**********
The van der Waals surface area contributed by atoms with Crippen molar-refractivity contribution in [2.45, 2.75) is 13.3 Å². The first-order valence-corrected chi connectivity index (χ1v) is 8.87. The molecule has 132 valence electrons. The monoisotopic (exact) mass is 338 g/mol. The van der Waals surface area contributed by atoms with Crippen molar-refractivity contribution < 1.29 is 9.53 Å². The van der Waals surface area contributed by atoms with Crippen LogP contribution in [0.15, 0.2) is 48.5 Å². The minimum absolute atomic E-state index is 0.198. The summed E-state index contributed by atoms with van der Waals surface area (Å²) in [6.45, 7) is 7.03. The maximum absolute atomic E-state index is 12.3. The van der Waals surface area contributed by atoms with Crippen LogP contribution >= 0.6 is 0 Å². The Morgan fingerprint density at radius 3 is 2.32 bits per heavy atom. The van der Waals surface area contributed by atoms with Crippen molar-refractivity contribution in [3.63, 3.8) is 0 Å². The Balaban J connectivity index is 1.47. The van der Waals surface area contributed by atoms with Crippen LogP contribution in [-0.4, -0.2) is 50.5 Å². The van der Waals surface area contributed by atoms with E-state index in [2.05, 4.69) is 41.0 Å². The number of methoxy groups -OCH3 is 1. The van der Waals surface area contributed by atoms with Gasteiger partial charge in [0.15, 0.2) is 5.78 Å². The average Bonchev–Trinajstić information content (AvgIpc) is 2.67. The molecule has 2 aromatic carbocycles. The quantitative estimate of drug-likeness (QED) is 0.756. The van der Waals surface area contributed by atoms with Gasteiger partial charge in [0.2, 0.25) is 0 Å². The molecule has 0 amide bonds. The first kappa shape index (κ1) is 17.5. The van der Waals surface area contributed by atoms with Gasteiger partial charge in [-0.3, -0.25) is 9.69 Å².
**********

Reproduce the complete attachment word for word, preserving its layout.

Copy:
The van der Waals surface area contributed by atoms with Crippen molar-refractivity contribution in [2.45, 2.75) is 13.3 Å². The first-order valence-corrected chi connectivity index (χ1v) is 8.87. The molecule has 132 valence electrons. The monoisotopic (exact) mass is 338 g/mol. The van der Waals surface area contributed by atoms with Crippen molar-refractivity contribution < 1.29 is 9.53 Å². The van der Waals surface area contributed by atoms with Crippen LogP contribution in [0.15, 0.2) is 48.5 Å². The minimum absolute atomic E-state index is 0.198. The summed E-state index contributed by atoms with van der Waals surface area (Å²) in [6.45, 7) is 7.03. The maximum absolute atomic E-state index is 12.3. The van der Waals surface area contributed by atoms with Crippen LogP contribution >= 0.6 is 0 Å². The Morgan fingerprint density at radius 3 is 2.32 bits per heavy atom. The van der Waals surface area contributed by atoms with Crippen molar-refractivity contribution in [3.63, 3.8) is 0 Å². The Balaban J connectivity index is 1.47. The van der Waals surface area contributed by atoms with Crippen LogP contribution in [-0.4, -0.2) is 50.5 Å². The van der Waals surface area contributed by atoms with E-state index in [2.05, 4.69) is 41.0 Å². The number of methoxy groups -OCH3 is 1. The van der Waals surface area contributed by atoms with Gasteiger partial charge in [0.15, 0.2) is 5.78 Å². The average Bonchev–Trinajstić information content (AvgIpc) is 2.67. The molecule has 2 aromatic carbocycles. The quantitative estimate of drug-likeness (QED) is 0.756. The van der Waals surface area contributed by atoms with Gasteiger partial charge in [0.2, 0.25) is 0 Å². The molecule has 0 amide bonds. The first kappa shape index (κ1) is 17.5. The van der Waals surface area contributed by atoms with Gasteiger partial charge in [-0.3, -0.25) is 9.69 Å².